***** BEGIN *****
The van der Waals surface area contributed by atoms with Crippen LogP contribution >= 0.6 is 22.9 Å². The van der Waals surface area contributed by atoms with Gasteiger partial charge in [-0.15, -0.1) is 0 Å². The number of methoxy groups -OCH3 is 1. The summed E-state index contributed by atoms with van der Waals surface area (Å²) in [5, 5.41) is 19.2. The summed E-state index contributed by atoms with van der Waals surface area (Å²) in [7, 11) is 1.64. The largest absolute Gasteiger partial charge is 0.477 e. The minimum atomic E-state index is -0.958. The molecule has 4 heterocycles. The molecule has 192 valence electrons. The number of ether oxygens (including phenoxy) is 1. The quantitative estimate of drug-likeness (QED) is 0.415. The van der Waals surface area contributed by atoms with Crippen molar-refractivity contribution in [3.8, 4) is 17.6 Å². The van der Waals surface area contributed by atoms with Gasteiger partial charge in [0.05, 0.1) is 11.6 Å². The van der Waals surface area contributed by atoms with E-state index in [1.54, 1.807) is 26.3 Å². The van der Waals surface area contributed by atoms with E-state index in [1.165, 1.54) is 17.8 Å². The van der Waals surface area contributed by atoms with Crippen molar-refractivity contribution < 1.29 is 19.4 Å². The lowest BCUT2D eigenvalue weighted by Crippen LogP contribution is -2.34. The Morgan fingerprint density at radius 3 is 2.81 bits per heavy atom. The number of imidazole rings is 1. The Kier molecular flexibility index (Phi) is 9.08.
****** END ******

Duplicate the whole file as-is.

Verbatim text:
The van der Waals surface area contributed by atoms with Crippen LogP contribution >= 0.6 is 22.9 Å². The van der Waals surface area contributed by atoms with Gasteiger partial charge in [-0.15, -0.1) is 0 Å². The number of methoxy groups -OCH3 is 1. The summed E-state index contributed by atoms with van der Waals surface area (Å²) in [5, 5.41) is 19.2. The summed E-state index contributed by atoms with van der Waals surface area (Å²) in [7, 11) is 1.64. The largest absolute Gasteiger partial charge is 0.477 e. The minimum atomic E-state index is -0.958. The molecule has 4 heterocycles. The molecule has 192 valence electrons. The number of ether oxygens (including phenoxy) is 1. The quantitative estimate of drug-likeness (QED) is 0.415. The van der Waals surface area contributed by atoms with Crippen molar-refractivity contribution in [3.8, 4) is 17.6 Å². The van der Waals surface area contributed by atoms with Gasteiger partial charge in [0.05, 0.1) is 11.6 Å². The van der Waals surface area contributed by atoms with E-state index in [1.54, 1.807) is 26.3 Å². The van der Waals surface area contributed by atoms with E-state index in [1.165, 1.54) is 17.8 Å². The van der Waals surface area contributed by atoms with Crippen molar-refractivity contribution < 1.29 is 19.4 Å². The lowest BCUT2D eigenvalue weighted by Crippen LogP contribution is -2.34. The Morgan fingerprint density at radius 3 is 2.81 bits per heavy atom. The number of imidazole rings is 1. The Kier molecular flexibility index (Phi) is 9.08.